The lists we’ve compiled above are not comprehensive; rather, they’re meant to illustrate the general legal process for forming a religious corporation and becoming eligible for tax-exempt status.

There are other formalities and processes required by the state. For instance, New York requires that non-profit organizations fill out a Conflicts of Interest Policy. This policy ensures that directors, executives, and other stakeholders make decisions in the best interest of the corporation — and not for the interests of other parties.

Reducing Liability

Another key aspect of forming a religious corporation is anticipating liability. Where might your corporation be susceptible and what can you do now to minimize this risk? Common liabilities for religious corporations generally arise from:

  • Compensation
  • Use of land and property ownership
  • Organization structure
  • Acts of negligence

Reducing liability requires strategic, big-picture thinking — which is where a real estate law firm proves to be especially valuable.

New York State Religious Corporation Law

As we mentioned, the actions you take to form a religious corporation are pursuant to the New York State Religious Corporation Law. There are specific guidelines you must follow to qualify for and maintain religious corporation status.

The best way to ensure that you’re compliant is to work with a real estate attorney who also practices in the area of Religious Corporation Law as your partner as they understand the nuances of New York State Religious Corporation Law and can advise you thereon.

Working With Berger, Fischoff, Shumer, Wexler & Goodman, LLP

Our law firm, Berger, Fischoff, Shumer, Wexler & Goodman, LLP, has a dedicated religious corporation team.

In addition to assisting with the formation process, our real estate attorneys can also provide services related to:

  • Selling, financing, or leasing a religious corporation property
  • Dissolving a religious corporation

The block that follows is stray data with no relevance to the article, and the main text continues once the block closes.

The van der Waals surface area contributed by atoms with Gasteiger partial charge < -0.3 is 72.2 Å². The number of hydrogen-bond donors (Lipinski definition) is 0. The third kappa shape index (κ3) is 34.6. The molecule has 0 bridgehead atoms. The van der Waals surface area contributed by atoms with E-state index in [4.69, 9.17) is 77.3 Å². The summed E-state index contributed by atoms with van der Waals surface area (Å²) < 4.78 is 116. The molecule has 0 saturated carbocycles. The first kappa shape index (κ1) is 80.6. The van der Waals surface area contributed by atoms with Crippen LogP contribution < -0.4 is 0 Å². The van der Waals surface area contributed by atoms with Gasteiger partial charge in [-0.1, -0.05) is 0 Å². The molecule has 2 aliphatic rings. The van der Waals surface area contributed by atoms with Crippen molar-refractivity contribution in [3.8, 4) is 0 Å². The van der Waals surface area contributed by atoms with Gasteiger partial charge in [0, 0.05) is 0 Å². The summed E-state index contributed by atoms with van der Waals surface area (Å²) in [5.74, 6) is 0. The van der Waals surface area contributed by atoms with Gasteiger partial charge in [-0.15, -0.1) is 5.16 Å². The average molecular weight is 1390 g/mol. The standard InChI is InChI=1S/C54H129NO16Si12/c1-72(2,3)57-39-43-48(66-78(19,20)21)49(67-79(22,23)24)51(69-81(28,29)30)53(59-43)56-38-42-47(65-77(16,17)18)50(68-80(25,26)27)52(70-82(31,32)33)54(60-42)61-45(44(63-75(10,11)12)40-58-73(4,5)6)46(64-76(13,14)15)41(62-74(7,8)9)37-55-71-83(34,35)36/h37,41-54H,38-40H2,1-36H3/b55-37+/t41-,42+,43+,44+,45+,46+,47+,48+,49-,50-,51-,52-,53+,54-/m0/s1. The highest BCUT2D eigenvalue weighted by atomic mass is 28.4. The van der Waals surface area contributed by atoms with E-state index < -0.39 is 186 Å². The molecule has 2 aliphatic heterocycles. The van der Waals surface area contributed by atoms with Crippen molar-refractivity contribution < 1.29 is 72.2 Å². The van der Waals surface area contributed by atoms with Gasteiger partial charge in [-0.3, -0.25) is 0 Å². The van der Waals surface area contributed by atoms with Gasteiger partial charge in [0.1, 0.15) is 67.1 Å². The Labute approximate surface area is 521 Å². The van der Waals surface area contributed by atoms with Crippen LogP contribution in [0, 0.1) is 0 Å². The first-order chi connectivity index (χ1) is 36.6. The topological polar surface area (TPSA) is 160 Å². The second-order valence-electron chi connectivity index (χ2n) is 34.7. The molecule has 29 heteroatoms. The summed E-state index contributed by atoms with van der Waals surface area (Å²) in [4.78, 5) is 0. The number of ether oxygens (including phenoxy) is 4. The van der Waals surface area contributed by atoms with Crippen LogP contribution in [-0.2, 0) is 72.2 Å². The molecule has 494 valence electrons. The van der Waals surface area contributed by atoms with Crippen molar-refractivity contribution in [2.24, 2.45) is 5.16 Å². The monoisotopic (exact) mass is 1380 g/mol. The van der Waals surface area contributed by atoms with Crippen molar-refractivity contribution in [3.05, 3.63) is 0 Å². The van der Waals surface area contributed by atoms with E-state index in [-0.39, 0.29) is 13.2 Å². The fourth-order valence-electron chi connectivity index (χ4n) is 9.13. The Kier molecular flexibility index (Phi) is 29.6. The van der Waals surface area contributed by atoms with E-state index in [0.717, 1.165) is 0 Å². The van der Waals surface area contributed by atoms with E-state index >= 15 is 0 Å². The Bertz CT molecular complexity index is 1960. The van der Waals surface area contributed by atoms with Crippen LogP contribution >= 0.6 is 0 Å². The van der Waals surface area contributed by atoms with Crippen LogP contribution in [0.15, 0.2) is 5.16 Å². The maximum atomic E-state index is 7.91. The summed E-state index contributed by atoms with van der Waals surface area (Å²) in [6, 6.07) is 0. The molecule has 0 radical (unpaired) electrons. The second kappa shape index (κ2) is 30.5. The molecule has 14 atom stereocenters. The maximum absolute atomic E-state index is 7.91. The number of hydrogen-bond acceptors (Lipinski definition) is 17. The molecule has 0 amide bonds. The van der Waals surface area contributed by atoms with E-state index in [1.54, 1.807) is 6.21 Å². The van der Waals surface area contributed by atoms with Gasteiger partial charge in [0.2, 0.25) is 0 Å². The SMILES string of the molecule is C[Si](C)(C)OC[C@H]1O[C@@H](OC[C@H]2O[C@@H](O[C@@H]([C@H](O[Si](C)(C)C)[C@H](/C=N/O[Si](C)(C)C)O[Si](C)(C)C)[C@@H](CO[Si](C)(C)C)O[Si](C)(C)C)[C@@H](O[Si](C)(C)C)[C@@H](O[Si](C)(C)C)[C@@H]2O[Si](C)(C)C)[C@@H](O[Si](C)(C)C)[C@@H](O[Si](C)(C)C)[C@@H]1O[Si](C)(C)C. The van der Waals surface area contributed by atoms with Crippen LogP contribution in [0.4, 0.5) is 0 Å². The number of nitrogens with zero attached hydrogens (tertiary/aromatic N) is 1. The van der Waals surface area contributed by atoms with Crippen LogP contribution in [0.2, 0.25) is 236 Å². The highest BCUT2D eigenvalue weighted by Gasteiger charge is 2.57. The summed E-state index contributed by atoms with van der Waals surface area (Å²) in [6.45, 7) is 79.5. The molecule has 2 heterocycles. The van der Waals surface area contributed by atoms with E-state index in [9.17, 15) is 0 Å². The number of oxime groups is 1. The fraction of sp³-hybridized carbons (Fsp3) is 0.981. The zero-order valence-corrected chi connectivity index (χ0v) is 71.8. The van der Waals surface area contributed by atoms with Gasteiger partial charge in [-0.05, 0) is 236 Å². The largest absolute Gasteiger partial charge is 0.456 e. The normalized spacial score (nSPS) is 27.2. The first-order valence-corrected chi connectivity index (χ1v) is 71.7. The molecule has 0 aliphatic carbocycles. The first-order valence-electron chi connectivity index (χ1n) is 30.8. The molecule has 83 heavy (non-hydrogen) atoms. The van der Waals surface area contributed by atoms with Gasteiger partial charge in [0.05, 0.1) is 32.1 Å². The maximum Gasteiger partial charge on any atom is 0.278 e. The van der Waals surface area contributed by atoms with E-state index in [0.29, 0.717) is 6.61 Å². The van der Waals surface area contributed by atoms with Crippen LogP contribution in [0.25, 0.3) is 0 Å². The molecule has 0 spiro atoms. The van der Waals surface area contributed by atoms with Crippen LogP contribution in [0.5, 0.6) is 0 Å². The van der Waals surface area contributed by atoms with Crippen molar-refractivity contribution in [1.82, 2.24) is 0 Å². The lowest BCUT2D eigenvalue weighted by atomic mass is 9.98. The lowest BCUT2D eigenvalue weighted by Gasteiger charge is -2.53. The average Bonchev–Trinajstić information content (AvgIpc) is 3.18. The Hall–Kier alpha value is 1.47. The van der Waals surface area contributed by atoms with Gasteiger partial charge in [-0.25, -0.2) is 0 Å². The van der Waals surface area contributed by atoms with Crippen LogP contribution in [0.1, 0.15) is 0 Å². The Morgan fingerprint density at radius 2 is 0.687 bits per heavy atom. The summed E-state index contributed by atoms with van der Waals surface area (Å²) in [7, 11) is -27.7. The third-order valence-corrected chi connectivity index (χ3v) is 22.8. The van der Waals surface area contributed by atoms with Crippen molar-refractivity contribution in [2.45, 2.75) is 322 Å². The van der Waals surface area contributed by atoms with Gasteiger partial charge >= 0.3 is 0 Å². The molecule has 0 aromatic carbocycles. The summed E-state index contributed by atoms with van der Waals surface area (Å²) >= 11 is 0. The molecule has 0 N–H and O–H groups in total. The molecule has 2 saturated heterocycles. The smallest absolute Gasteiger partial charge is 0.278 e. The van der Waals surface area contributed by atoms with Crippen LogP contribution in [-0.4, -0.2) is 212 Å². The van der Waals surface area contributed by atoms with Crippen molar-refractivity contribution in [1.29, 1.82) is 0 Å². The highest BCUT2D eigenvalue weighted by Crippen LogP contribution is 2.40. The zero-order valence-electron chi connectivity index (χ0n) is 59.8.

• Resolving religious corporation disputes

When it comes to corporate litigation prosecution and defense, dispute resolution counseling, and strategic planning, our attorneys take a pragmatic, customer service-first approach. Plus, we offer a concierge service to make working with us as convenient and cost-effective as possible. Check out our testimonials to see what clients have to say about Berger, Fischoff, Shumer, Wexler & Goodman, LLP.

For more information about our religious corporation legal services, contact a law firm team member today. We have offices on Long Island and in New York City, so we’re available for counsel throughout the state.

July 08, 2019

Forming a religious corporation in New York is an exciting prospect. Whether you want to form a church, synagogue, temple, mosque, or another place of worship, New York’s culture of inclusion and faith is on your side.

If you are seeking to form a religious corporation in New York, you must comply with New York State Religious Corporation Law and Not-for-Profit Corporation Law (NPCL). Complying with these sets of policies allows your religious corporation to secure and maintain its tax-exempt status, which is an integral component of being a not-for-profit corporation.

Forming Your Religious Corporation in New York

As you embark on the exciting process of forming a religious corporation, consider these policies to which you must adhere. Luckily, having a real estate attorney who also practices in the area of Religious Corporation Law on your side can make this potentially complex process into a smooth rather than arduous one.

For a free consultation with the team at Berger, Fischoff, Shumer, Wexler & Goodman, LLP, contact us today.

First Steps To Becoming A 501(c)(3) In New York

Your non-profit corporation should be classified as a 501(c)(3) organization, but it takes a few initial actions to secure this status.

1. Choose directors

To qualify as a non-profit in New York, you must choose three individuals over the age of 18 to serve as directors. The process of becoming a 501(c)(3) also requires some thought as to your corporate structure. How many individuals will be on the board? How many directors will there be? We’ll discuss bylaws later on, but it’s worth mentioning that forming a corporation means forming its structure, as well.

2. Choose a name

This is a fun part of the process, but you’ll be surprised to learn how complicated it can be. That’s because New York has all sorts of religious corporations that exist already — finding a unique, distinguishable name is the challenge. Your name must be distinct from any other corporation, limited liability company, partnership, etc., that is already on-file with the New York Department of State.

To get a sense of whether your proposed name is eligible, you can use the Department of State Corporations, State, Records, and UCC website. Enter your “Business Entity Name” and search the database. Take note that this database search might not provide a comprehensive list of all corporations, LLCs, and limited partnerships. Rather, you might have to perform a written request to the Division of Corporations for these results.